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Gov’t won’t impose tax on imported fertiliser – James Klutse

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Fertilizer2Mr James Avedzi Klustse, Chairman of the Parliamentary Select Committee on Finance, has assured small holder farmers that government would not impose tax on imported fertiliser.

He said the tax on fertiliser came up in parliament for debate due to the smuggling of the commodity.

Mr Avedzi made this known when the Peasant Farmers Association of Ghana (PFAG) held a policy dialogue with the Parliamentary Select Committees of Finance, Agriculture and Government Assurance in Accra on Tuesday.

The PFAG used the policy dialogue, supported by OXFAM-Ghana, a non-governmental organisation and the BUSAC Fund, to present the Farmers Manifesto for Election 2012 and beyond and research findings on agriculture extension and challenges of extension.

Mr Joseph Awantungo, a Lead Researcher at Pinnacle Investment Group Limited, said the survey findings indicated that only about 10 per cent of farmers were getting extension services as the current farmer to extension ratio stands at 1:3000.

He said the small holder farmers have expressed their preference for the services of female Agriculture Extension officers since they have enough time to explain issues compared to their male counterparts.

“It is established that few women are involved in agricultural extension service but most women farmers prefer the services of their colleagues,” he added.

He said even though all the farmers interviewed admitted they have heard of extension officers, the majority of them never had the opportunity to access their services.

Mr Awantungo said farmers have also acknowledged the importance of extension services in agronomic practice, indicating that “through extension officers we get to learn new methods of farming particularly in how to control diseases”.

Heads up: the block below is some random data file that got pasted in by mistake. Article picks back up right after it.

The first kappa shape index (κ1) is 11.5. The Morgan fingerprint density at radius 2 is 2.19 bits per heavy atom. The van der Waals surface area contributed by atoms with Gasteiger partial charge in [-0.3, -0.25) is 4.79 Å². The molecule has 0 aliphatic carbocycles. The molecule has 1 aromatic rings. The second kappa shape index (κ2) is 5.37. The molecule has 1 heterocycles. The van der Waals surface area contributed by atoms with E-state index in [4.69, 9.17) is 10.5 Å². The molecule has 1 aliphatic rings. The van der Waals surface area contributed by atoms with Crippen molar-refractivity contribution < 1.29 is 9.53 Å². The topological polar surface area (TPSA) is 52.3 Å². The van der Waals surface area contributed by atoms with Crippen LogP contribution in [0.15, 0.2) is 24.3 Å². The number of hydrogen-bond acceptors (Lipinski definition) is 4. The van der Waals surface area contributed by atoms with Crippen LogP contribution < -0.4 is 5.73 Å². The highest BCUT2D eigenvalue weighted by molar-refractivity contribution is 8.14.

“They also admit that the development of agriculture largely depends on access to new technologies and information,” he said.

He recommended that agriculture training institutions should be made to increase the intake of female extension officers training ratio from five per cent every year to 50 per cent.

He also said agriculture extension officers should be posted after their training as done in the instance of teacher, nurses and other professionals.

He called on government to address some of the constraints of the extension officers to increase their activities in crop production to feed the nation.

Mr Edward Kareweh, Deputy General Secretary General Agriculture Workers Union of Trade Union Congress, who made a presentation on the manifesto, said the document seeks to influence political parties and also hold government accountable on the delivery on small scale farmers’ priorities in the development agenda.

The manifesto also provides a platform of common set of demands for the achievement of food security, poverty reduction and sustainable national development.

He proposed to parliament to enact a legislative instrument, which would compel financial institutions to allocate some of their loan portfolios to investments in Agriculture.

He said government and the political parties must develop coordinated and integrated strategies to build farmers’ resilience by adapting to climate change and investing in disaster risk reduction.

Mr Kareweh said investment in agriculture must involve women and address their needs within agriculture and related sectors, since they are key to food security.

He said government must put in place a comprehensive National Land Use Plan by the end of 2013 to ensure the tenure security of social groups such as women, young persons, tenants and pastoralists.

He called on the parliamentary select Committee on agriculture to establish a gender sensitive sub-committee on small scale agriculture and must be more assertive in monitoring agriculture-related budgets with the view to ensure that they are directed to the appropriate farmers.

Source: GNA

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